How does John describes the events of Easter Sunday? Jesus has risen, but, first of all, only the person who is driven by love, Mary Magdala, goes out in search of him. The others remain as they are, locked inside their own sadness, despair and disappointment. But love seeks out its beloved and Mary Magdala goes out, spices in hand.
The gospel announces that something new must be about to take place. “On the first day of the week.” Where, when and how does this “newness” happen? The earth is in darkness. In this setting, a faithful woman journeys to her place of mourning, wanting at least to embalm his dead body.
Alone in the darkness of her grief, she made her way to the grave where her hopes had so recently been buried with her Teacher. She finds his grave empty and runs back to Peter and the beloved disciple and tells them the tomb is empty and someone must have taken the Lord out of the tomb. Note that Mary whose love causes her to wake from sleep and go to the tomb while yet dark does not believe that Christ has resurrected.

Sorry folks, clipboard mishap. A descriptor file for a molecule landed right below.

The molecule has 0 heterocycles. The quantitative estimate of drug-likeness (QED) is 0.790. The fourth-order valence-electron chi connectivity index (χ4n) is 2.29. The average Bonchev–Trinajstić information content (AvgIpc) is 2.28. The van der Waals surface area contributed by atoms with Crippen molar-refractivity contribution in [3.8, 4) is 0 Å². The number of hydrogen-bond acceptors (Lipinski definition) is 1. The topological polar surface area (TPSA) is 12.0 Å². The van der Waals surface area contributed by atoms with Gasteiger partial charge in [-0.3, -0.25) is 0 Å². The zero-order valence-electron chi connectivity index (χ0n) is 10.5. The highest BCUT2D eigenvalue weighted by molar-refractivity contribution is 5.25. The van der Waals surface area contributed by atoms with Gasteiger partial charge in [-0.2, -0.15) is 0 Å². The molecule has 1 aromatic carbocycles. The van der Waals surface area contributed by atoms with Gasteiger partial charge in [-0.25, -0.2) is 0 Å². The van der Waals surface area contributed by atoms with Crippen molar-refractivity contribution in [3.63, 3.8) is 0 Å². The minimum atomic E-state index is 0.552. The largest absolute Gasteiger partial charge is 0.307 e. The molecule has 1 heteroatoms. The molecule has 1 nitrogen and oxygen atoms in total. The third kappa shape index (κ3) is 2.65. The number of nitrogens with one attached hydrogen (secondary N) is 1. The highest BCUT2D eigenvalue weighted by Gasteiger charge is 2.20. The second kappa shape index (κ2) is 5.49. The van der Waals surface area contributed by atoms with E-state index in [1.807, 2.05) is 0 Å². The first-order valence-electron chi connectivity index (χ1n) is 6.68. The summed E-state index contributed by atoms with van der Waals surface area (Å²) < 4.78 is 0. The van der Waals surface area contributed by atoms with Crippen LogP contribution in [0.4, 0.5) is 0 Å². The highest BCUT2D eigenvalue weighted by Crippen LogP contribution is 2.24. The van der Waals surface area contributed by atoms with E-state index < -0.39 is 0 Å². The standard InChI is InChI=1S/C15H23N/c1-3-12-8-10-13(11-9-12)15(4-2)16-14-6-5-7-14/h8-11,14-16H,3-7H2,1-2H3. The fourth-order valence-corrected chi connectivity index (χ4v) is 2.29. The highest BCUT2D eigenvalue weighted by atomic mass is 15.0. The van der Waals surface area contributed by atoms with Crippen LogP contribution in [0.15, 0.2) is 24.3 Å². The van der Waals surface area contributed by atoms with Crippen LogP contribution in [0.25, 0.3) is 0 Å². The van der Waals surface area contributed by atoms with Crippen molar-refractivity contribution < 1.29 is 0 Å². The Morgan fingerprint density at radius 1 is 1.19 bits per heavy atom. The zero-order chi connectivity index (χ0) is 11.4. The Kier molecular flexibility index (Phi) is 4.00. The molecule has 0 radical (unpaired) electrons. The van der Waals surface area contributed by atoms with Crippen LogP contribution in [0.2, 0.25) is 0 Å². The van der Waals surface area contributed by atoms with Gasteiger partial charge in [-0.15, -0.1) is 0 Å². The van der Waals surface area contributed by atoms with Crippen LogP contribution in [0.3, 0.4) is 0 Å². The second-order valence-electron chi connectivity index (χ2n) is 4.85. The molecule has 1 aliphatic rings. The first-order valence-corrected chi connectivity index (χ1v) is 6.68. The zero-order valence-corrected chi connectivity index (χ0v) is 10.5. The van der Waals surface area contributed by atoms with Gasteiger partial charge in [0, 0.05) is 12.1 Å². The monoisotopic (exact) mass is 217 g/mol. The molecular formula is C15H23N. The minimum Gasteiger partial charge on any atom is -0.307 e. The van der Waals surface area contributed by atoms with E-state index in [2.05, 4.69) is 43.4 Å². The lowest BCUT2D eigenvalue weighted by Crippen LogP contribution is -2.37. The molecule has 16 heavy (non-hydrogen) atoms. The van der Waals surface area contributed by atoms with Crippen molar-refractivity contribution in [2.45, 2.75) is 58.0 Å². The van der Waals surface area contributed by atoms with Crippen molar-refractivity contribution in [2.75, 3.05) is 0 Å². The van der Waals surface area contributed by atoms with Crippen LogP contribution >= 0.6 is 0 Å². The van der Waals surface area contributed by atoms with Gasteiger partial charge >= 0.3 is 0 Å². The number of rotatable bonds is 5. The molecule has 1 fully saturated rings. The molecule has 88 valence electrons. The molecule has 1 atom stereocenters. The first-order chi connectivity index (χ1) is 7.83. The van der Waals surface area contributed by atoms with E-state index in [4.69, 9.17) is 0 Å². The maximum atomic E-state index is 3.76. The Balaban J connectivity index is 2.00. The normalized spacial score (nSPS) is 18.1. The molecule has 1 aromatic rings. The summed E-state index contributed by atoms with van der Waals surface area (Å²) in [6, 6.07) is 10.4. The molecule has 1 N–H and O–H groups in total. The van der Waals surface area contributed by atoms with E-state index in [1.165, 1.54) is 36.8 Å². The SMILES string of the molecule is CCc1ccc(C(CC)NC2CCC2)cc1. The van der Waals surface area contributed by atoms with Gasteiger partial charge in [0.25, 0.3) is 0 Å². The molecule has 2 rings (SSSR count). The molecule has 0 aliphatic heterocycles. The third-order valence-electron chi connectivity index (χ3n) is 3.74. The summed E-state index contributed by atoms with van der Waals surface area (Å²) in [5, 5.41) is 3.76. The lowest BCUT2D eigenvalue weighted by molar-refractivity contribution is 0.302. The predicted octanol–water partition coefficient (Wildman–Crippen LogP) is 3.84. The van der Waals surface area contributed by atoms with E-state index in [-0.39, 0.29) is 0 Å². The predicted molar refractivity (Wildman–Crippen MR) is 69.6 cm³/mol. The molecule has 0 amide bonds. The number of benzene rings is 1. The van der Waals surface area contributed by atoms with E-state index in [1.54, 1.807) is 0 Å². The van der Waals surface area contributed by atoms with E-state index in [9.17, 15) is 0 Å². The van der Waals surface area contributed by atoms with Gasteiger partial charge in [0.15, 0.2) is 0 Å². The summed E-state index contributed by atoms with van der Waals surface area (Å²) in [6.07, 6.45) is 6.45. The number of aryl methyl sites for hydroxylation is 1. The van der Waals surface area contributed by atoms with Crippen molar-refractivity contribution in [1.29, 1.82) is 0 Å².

The two disciples race off together, towards the tomb, but the disciple whom Jesus loved out-runs Peter and gets to the tomb first, but he doesn't enter, he waits for Peter, the elder, to go in first.
Peter enters the empty tomb, sees the linens that had covered the body of Jesus, but does not understand. Then the beloved disciple, love, enters. He sees and he does understand. Of course, the paradox is that he saw nothing! Love grasps the mystery. But did John grasp it completely. If the Beloved had come to a full-fledged resurrection faith, he surely would have begun to preach rather than simply return home after his early-morning run to the garden.